Sexy Fish Manchester features a lighting installation by Marquee AV

In the field of stage performance, Aryton’s Chris Ferrante confirms that LED continues to be dominant. “In fact, we have only ever developed solid state-based lighting fixtures in our over 20 years of existence,” he says. “Metal halide fixtures remain in circulation, although in much smaller quantities now and I would expect them to disappear in the next few years. The most recent development has been the successful deployment of laser phosphor light sources in stage lighting fixtures.”

This new form of light source is based on the principle of shining blue light from laser diodes onto a spinning wheel coated with yellow phosphor. Among the leading developers of this technique is Dr Shuji Nakamura, who invented blue LED technology. Current products based on this include the Ayrton Cobra moving head, which features a laser phosphor light source in conjunction with a LED engine.

“We finally have a source that enables proper/concentrated beams of lights, previously accomplished by short arc lamps,” comments Ferrante. “The interesting element here is that this newly deployed tech is redefining our impression of the beam. What we once thought was a beam is being replaced by what is actually a beam.”

Also, Ferrante does not see lighting technology changing for the AV market in particular. “There will, however, be a continued focus on increases in efficiency while at the same time reducing size and weight. In addition, the clear trend of creating single units that can tackle the broadest number of markets will continue, in addition to making all products weather and dust proof.”

Now that the ‘new’ technologies of LED and wireless control are firmly established in lighting, Sebastian Bückle sees the future more about the creative application of them rather than just the technology itself. “Manufacturers will have to start thinking like lighting engineers,” he says. “They’re not just selling technological tools but sources of creative potential. Thinking differently about how and why lighting is applied to a situation will shape product development as much – or maybe more – than incremental technical advancement.”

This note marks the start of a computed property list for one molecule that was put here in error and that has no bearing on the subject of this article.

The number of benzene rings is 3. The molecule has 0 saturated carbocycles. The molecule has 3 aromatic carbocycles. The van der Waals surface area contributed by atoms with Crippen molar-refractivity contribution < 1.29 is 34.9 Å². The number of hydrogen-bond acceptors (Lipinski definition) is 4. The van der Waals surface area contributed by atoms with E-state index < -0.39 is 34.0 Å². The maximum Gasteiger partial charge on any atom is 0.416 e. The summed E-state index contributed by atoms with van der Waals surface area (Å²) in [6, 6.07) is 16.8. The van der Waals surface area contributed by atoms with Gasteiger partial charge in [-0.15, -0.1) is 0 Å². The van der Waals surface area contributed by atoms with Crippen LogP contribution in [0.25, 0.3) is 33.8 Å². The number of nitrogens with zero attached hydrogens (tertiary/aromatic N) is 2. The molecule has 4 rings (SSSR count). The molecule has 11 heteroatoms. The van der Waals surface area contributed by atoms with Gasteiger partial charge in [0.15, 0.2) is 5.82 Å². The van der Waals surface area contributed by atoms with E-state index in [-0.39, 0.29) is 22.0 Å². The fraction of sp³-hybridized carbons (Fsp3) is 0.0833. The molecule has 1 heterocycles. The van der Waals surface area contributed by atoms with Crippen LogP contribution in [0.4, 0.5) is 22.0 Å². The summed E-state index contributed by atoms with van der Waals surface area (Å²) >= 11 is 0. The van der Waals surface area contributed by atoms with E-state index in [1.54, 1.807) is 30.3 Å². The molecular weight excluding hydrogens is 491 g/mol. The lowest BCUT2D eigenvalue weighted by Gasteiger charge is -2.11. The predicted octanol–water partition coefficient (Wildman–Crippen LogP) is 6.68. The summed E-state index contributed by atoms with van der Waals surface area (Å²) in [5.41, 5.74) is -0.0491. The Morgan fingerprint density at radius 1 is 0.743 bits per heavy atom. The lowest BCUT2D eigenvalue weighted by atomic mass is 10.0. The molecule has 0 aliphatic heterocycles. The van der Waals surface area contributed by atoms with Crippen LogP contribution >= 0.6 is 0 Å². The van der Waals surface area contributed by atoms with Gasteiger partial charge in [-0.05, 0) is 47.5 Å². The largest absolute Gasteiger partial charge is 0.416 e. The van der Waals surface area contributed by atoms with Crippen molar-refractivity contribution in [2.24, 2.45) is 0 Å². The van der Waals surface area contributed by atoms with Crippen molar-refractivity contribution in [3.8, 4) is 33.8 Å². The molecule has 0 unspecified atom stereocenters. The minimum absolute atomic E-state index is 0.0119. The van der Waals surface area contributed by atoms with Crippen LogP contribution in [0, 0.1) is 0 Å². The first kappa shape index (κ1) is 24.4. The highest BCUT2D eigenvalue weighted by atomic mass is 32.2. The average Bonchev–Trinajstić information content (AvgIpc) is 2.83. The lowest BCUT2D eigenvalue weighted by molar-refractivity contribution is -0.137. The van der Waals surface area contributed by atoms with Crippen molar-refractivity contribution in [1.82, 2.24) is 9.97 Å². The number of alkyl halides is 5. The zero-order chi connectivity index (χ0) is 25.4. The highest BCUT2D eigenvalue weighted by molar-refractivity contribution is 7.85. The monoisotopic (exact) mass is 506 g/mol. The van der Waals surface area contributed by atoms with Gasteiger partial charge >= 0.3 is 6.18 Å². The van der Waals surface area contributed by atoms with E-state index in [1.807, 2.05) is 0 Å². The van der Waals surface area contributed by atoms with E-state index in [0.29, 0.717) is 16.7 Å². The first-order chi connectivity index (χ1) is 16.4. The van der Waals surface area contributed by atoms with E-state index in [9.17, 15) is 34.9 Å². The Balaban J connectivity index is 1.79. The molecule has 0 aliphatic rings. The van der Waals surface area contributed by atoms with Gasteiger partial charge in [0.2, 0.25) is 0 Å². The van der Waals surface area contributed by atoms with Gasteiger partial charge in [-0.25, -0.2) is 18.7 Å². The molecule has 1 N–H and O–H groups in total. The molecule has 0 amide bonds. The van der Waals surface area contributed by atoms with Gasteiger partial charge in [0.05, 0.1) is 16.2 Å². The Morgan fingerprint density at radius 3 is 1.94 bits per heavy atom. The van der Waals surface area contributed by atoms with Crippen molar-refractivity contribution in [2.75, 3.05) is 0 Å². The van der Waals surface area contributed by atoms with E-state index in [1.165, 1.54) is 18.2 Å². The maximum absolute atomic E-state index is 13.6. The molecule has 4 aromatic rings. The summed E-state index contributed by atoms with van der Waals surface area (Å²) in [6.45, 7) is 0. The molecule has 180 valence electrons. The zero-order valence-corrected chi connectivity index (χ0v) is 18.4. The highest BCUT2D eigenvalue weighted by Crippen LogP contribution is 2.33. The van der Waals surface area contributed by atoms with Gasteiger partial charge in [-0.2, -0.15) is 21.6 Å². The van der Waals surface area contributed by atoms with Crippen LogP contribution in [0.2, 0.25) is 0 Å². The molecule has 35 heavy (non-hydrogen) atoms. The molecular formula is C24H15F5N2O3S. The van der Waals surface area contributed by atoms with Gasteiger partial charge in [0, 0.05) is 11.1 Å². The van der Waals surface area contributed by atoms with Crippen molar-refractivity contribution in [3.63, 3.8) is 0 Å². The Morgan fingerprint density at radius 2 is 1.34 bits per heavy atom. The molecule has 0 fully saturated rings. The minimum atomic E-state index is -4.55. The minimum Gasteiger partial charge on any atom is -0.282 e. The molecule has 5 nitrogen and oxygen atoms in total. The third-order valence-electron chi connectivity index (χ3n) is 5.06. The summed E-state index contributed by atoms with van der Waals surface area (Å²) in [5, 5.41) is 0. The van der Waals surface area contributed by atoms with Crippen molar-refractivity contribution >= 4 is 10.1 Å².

Ryan Hindinger’s take is that the future of AV lighting is all about smarter and more integrated systems. “Expect to see more connected, data-driven lighting solutions that adapt in real-time to changing conditions and user preferences,” he concludes. “Advances in wireless technology will make set-ups even more flexible, and sustainable practices will drive innovation in eco-friendly lighting products. As immersive experiences are sought by broader swaths of the market, lighting will play an increasingly crucial role in crafting these environments, pushing the boundaries of what’s possible in AV design.”

Lighting in the creative arts has always been about more than just making sure people can see clearly what is going on. It can be creative in itself, and that capability is certainly being given freer rein by the power of not just the luminaires – LED in particular – themselves, but also the means of controlling them.

What’s clear, overall, is that lighting is as much a part of AV as are all of the visual elements of audio-video. No lighting, no installations!